The importance of communicating in ‘plain’ English


Eric Easson explains why it is vital to use plain English when communicating with patients and colleagues.

As dental professionals, technical terms such as composite, amalgam and autoclave are well understood and frequently used in everyday working life. However, while technical terms can sometimes be useful when discussing a treatment plan with colleagues, they are not always understood by patients.

Instead when communicating with patients it is imperative to avoid technical terms that may not be understood, and explain treatments in clear, concise English. Not only does this improve communication with patients but it can also help to avoid potential misunderstandings that can lead to a complaint or attempted claim.

Improving patient understanding

In 2018, the Academy of Medical Royal Colleges published guidance on writing outpatient clinic letters to patients. While the guidance was targeted primarily at medical professionals, it applies as much to dentistry as it does to medicine. The Academy advises that the information records relevant facts about the patient’s health and wellbeing; outlines a management plan to the patient and ultimately improves patient understating. The Academy also recommends:

  • Removing redundant words such as ‘actually’ and ‘really’
  • Using shorter sentences
  • Only focusing on one topic per paragraph.

This is consistent with the GDC’s Standards for the Dental Team, which says: ‘You should find out what your patients want to know as well as what you think they need to know,’ (standard 3.1.3) and, ‘You must check and document that patients have understood the information you have given’ (standard 3.1.4).

Additionally, the Academy states that it is important to explain any acronyms because ‘these are often incomprehensible to non-specialists as well as to patients’. Even writing the acronym out in full is unlikely to clarify things for a patient, ‘temporomandibular disorder’ is just as likely to confuse a patient as using the acronym TMD. Instead, it is useful to provide a description of the treatment or procedure for example: ‘Temporomandibular disorder (TMD) is a condition affecting jaw movement’. It is fine to use the acronym if it needs to be referred to later on in the letter. It just needs an explanation the first time it is used.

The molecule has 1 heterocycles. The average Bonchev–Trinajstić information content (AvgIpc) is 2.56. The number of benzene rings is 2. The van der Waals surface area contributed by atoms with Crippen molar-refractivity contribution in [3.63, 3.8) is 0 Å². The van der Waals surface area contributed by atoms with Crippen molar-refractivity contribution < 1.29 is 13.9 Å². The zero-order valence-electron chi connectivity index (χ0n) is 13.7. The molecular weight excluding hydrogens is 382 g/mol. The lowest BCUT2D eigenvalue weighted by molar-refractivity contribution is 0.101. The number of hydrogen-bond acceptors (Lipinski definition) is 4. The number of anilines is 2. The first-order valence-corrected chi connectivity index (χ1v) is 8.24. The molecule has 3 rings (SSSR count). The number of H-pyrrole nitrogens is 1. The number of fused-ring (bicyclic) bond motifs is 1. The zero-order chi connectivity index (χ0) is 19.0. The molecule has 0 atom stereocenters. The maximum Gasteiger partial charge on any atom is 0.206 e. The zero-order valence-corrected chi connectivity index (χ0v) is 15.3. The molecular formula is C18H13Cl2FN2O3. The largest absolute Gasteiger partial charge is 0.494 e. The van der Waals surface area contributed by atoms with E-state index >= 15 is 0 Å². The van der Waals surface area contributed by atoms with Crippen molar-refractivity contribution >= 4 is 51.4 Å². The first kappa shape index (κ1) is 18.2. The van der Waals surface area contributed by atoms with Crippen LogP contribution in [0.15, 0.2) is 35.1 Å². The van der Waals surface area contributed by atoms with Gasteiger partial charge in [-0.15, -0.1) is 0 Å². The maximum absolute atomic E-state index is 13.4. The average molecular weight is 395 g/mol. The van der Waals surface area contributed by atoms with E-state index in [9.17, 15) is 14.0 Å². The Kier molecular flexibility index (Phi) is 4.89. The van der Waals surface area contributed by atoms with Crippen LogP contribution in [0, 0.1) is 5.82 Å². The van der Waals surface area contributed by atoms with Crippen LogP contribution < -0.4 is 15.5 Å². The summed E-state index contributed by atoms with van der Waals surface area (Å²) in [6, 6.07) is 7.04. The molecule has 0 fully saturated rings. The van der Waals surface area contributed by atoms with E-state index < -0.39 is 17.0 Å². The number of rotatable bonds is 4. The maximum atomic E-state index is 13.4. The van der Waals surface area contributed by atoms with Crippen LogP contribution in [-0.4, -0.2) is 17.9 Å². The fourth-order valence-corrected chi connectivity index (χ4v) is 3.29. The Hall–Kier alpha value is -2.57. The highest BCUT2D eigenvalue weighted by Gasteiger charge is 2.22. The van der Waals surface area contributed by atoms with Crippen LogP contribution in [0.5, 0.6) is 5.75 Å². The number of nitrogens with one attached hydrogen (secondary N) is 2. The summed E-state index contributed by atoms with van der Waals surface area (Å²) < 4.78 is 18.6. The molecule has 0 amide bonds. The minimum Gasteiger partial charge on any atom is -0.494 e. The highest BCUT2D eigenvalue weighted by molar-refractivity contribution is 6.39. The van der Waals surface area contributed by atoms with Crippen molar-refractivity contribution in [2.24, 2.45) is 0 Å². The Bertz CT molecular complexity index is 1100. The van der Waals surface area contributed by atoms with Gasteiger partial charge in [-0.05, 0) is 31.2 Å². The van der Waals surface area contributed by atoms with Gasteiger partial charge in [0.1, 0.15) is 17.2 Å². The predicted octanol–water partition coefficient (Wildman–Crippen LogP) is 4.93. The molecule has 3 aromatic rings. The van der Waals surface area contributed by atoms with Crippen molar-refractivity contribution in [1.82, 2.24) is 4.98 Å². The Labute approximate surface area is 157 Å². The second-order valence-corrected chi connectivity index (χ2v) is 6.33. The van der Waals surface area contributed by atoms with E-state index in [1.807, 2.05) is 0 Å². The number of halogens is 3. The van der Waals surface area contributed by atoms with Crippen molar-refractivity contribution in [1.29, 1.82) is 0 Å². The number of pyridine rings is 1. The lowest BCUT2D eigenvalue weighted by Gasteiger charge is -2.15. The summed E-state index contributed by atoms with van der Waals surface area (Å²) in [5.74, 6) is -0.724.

By making the effort to communicate clearly and concisely with patients in a way they understand, you can minimise the risk of a simple misunderstanding becoming something more serious – as well as giving patients a greater sense of involvement in their own care.

A few examples

The following are examples of words commonly used by dental professionals that may not be understood by patients. The first time these are used in correspondence with the patient it may be useful to include explanatory descriptions in brackets such as:

  • Amalgam – a material commonly used to fill teeth, which is silver in colour
  • Composite –  an alternative filling material, which is tooth-coloured
  • Restoration – a filling or a crown
  • Radiograph – X-ray
  • Periodontitis/basic periodontal examination (BPE) – gum disease/a screening test to look for the disease
  • Caries – decay in the tooth
  • UL5 (or another number) – the notation system used to identify teeth, in this case the fifth tooth back on the upper left of the mouth
  • Temporomandibular disorder (TMD) – a condition affecting jaw movement
  • Glass ionomer cement – a filling material, sometimes used on baby teeth
  • Autoclave – steriliser
  • Endodontic treatment – root canal treatment
  • Gutta-percha – rubber-like material used for root fillings
  • Ultrasonic scaler – instrument used to clean teeth
  • Fast handpiece – a type of dental drill
  • Burr – placed into a dental drill. Used for cutting hard tissue or bone
  • Veneer – a thin layer of porcelain placed over the front surface of a tooth to improve the colour, shape and position of teeth
  • Upper removable appliance (URA) – a brace for the upper teeth
  • Bite raising appliance (BRA) – a guard placed over teeth to help prevent grinding
  • Maryland bridge – used to replace a lost tooth or teeth and attached to an adjacent tooth or teeth
  • Dental abscess – an infection, often around the tooth
  • Rubber dam – a thin sheet of rubber used to isolate the tooth or teeth during a procedure.

To keep up to date with the latest dentolegal news, guidance and advice follow the DDU’s Twitter @the_ddu, like our Facebook page www.facebook.com/DentalDefenceUnion or download our exclusive DDU member app at theddu.com/my-membership/ddu-app.


Eric Easson

Eric Easson

Author at Young Dentist


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